Zofia's account of persecution is brutal and shocking, but it is only when she talks about the government that a note of anger enters her voice. "Why don't they protect us? Why don't they investigate our problems? Why don't they imprison the people who attack us?"

In the UK, Roma from central and Eastern Europe have their initial applications for asylum refused point-blank. They are defined as being `economic migrants'. In January 1999, Mike O'Brien MP, Parliamentary Under-Secretary of State, neatly summed-up the government's line towards Roma: "The asylum system is for the persecuted, not the poor ..."

The Huczko's have appealed against the Home Office's decision and are awaiting a final verdict. There is a strong likelihood that the Huczko's, their daughters, sons-in-law, and their grandchildren will all be sent back to Poland. "I am scared to go back," says Zofia, "I have had enough of this hidden life in Poland. I would rather die than be deported."

The Home Office maintains that anti-Roma sentiment in Poland is not institutionalised, but is held by a few individuals. Zofia, who is 48, was born in Galicia. She scoffs at the Home Office's claims. "When I was 13 there was a change in the government -- they started to force us to settle. At first we were harassed by the police, who tried to drive us away from our homes in the forest. They said we might set fire to it. What a joke -- a Gypsy setting fire to the forest. The forest fed us -- we knew exactly how to look after it. It was just an excuse to move us on."

It was during this period that the `special' schools were introduced. Still functioning today, these schools were originally set up for Polish children with learning disabilities. However, they soon comprised, for the most part, Roma children who were denied access to mainstream education. Subsequently many Roma refused to send their children to school. The outcome of this educational vacuum is low-paid, menial work. It has also created difficulties in furthering their cause effectively -- be it in the courts or through bureaucratic channels.

Zofia's family were lucky. Her father fought in the Polish army and had been issued identity papers which most Roma lacked, and in the mid-60s he was allotted a small plot of land in a village, not far from Gdansk. He was a successful horse-trader and the family became quite well off. Locals started to resent their wealth, and threats, burglary and physical intimidation led the family to sell the farm.

"It was a stigma to be a Roma" says Zofia, "People spat at us in the street and called us `Gypo'. The police would raid our flats. I was at the police station three or four times a week. They would strip search us and take our fingerprints. We had this feeling that we were not allowed to communicate with people. Everyone was constantly showing us that they hated and rejected us."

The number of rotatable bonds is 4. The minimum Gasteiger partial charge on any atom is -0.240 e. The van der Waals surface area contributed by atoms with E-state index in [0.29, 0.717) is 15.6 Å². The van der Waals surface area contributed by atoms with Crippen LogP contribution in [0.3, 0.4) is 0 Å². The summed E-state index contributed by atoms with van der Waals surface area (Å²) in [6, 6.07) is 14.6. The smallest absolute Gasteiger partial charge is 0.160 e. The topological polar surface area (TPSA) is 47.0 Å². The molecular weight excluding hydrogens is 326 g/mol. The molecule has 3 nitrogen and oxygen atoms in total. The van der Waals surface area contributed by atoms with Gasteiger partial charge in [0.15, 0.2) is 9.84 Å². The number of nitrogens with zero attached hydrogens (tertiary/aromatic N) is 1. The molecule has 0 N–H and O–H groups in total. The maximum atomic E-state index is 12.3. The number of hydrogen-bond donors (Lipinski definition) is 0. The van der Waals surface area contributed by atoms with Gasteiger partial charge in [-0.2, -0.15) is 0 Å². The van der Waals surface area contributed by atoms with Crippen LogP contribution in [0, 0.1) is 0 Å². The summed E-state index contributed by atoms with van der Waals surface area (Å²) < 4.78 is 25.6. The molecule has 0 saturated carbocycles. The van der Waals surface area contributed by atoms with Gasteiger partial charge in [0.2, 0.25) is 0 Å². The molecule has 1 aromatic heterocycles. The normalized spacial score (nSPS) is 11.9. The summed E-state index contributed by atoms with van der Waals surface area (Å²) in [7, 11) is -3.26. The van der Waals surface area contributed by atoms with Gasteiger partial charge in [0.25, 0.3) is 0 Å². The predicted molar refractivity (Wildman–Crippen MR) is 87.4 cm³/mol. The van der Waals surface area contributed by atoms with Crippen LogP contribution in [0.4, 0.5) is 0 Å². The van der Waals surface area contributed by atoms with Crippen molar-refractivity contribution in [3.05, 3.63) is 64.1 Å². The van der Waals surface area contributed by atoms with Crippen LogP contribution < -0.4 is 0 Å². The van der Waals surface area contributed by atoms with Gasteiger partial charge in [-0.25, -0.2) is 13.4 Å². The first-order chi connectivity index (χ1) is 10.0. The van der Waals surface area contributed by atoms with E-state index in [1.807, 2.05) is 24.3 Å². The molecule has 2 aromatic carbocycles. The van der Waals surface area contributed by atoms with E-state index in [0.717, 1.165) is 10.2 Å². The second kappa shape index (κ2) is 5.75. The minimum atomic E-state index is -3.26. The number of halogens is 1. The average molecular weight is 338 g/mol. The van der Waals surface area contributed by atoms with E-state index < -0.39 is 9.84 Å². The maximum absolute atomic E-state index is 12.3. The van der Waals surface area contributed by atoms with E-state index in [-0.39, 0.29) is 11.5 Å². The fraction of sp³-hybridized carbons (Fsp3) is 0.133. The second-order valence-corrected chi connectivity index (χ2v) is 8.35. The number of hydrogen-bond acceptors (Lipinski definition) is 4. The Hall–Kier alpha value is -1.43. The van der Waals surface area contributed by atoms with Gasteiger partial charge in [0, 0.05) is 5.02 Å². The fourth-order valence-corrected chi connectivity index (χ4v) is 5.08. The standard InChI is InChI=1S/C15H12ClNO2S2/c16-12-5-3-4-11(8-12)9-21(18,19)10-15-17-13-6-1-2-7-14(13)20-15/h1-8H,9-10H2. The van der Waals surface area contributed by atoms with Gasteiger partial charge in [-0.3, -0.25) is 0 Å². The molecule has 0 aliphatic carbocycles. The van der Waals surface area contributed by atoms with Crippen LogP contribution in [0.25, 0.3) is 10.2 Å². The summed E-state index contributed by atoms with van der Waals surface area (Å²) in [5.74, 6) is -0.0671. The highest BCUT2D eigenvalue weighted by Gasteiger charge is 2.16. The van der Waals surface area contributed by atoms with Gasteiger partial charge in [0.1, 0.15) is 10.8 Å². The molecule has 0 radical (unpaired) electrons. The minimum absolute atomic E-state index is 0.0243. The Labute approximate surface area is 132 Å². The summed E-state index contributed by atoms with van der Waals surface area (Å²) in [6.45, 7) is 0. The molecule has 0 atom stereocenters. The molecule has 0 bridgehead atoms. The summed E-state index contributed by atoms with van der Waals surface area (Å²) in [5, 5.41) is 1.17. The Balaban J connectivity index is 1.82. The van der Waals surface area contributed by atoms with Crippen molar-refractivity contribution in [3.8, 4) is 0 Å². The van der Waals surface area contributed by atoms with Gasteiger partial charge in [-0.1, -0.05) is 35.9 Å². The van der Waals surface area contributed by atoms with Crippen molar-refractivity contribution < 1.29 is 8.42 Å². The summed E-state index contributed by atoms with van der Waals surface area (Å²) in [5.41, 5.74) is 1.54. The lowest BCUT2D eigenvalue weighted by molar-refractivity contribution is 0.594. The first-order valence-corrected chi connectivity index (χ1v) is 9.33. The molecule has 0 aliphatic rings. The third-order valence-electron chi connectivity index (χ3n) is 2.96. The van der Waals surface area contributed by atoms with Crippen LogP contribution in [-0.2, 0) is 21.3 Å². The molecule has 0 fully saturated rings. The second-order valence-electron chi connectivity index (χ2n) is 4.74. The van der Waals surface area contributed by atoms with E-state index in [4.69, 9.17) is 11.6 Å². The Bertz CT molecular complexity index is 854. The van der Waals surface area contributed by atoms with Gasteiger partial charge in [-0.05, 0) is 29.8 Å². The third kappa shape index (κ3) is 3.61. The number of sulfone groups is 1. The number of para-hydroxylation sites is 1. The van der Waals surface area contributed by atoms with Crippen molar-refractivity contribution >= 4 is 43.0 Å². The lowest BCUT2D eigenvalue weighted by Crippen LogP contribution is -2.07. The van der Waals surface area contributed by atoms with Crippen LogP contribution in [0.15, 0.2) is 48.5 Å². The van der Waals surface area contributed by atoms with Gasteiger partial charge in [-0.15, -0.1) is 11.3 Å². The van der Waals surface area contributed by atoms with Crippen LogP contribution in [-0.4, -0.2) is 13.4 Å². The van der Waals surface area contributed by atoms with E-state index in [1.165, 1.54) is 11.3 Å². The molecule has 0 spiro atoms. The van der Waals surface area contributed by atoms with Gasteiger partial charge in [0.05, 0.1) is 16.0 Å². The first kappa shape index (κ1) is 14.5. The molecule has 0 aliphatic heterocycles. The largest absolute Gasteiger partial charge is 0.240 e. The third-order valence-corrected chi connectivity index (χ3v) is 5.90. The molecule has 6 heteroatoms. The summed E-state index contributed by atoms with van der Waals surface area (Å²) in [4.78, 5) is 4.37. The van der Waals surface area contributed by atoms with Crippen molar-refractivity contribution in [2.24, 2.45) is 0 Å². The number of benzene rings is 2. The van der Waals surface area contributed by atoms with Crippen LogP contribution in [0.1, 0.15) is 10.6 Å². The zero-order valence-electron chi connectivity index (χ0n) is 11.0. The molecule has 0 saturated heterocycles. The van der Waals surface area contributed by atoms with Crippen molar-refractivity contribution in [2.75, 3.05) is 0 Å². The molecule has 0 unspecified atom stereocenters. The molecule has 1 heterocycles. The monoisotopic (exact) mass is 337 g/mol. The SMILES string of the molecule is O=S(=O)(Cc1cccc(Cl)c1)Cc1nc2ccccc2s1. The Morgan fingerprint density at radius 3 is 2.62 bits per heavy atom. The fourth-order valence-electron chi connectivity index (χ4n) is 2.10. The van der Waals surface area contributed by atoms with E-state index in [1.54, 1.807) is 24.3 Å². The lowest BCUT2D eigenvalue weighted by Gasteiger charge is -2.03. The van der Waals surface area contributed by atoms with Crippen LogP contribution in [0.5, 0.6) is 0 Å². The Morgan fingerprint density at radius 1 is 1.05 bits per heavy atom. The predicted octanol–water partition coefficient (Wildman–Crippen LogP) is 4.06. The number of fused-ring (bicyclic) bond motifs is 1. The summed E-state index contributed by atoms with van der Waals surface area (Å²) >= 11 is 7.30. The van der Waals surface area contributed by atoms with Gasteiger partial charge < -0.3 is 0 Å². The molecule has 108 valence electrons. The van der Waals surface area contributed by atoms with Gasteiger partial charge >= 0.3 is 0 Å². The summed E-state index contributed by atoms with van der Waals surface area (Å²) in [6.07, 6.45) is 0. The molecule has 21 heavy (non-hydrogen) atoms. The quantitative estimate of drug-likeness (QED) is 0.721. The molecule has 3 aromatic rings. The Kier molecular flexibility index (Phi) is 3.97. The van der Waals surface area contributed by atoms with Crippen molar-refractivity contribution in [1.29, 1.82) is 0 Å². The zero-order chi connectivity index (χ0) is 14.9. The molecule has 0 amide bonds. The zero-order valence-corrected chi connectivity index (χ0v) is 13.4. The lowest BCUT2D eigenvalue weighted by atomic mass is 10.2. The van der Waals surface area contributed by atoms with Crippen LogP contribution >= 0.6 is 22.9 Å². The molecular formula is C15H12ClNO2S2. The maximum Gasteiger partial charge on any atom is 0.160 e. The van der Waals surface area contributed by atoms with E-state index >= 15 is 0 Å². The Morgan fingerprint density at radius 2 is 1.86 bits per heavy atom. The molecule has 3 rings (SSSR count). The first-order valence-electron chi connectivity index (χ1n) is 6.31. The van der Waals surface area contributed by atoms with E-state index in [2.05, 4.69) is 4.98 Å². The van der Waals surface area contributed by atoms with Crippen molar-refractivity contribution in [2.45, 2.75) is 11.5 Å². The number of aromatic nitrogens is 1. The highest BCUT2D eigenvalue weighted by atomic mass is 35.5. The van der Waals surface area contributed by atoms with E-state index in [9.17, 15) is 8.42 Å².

Zofia married Bronislaw and moved to Slupsk, a large industrial town in northwest of Poland. One night, in the late 70s, a large group of people broke into Zofia's apartment while Bronislaw was away. Terrified, she threw herself from the first floor apartment window, breaking her spine in two places. Ten years later a group of skinheads armed with chains and baseball bats broke into the flat and left her with a broken leg and concussion. The police made no inquiries into either incident.

The Huczko's were finally forced to leave Slupsk in 1995 after their home was firebombed. Ania, Zofia's daughter remembers, "There were two police cars, and people were begging for protection. The police just said: "We can't do anything for you anymore, you've got to go."

The family went to stay with a cousin in central Poland but found the situation to be no different. That same year Bronislaw and his family left their country for the UK. On arrival they were immediately categorised as being economic, and not political immigrants.

Under the 1951 UN Convention Relating to the Status of Refugees, an asylum seeker must have left their country owing to a `well founded fear of persecution for reasons of race or religion', and be unable to rely on the authorities for protection.

Bronislaw's efforts to lay evidence before the Home Office have been fruitless. He says in an exasperated tone: "I don't know what documents they want. We are showing pictures, life stories, newspaper articles, and it is still not enough. Must we come with our children dead and mutilated to prove what is happening to us?"

You can contact the Romany Support Group at: PO Box 23610, London E7 0XB
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Title Annotation:Gypsies in Eastern Europe
Author:Hellier, Chris; Walsh, Chris
Geographic Code:4E0EE
Date:Dec 1, 2000
Previous Article:Friends in high places.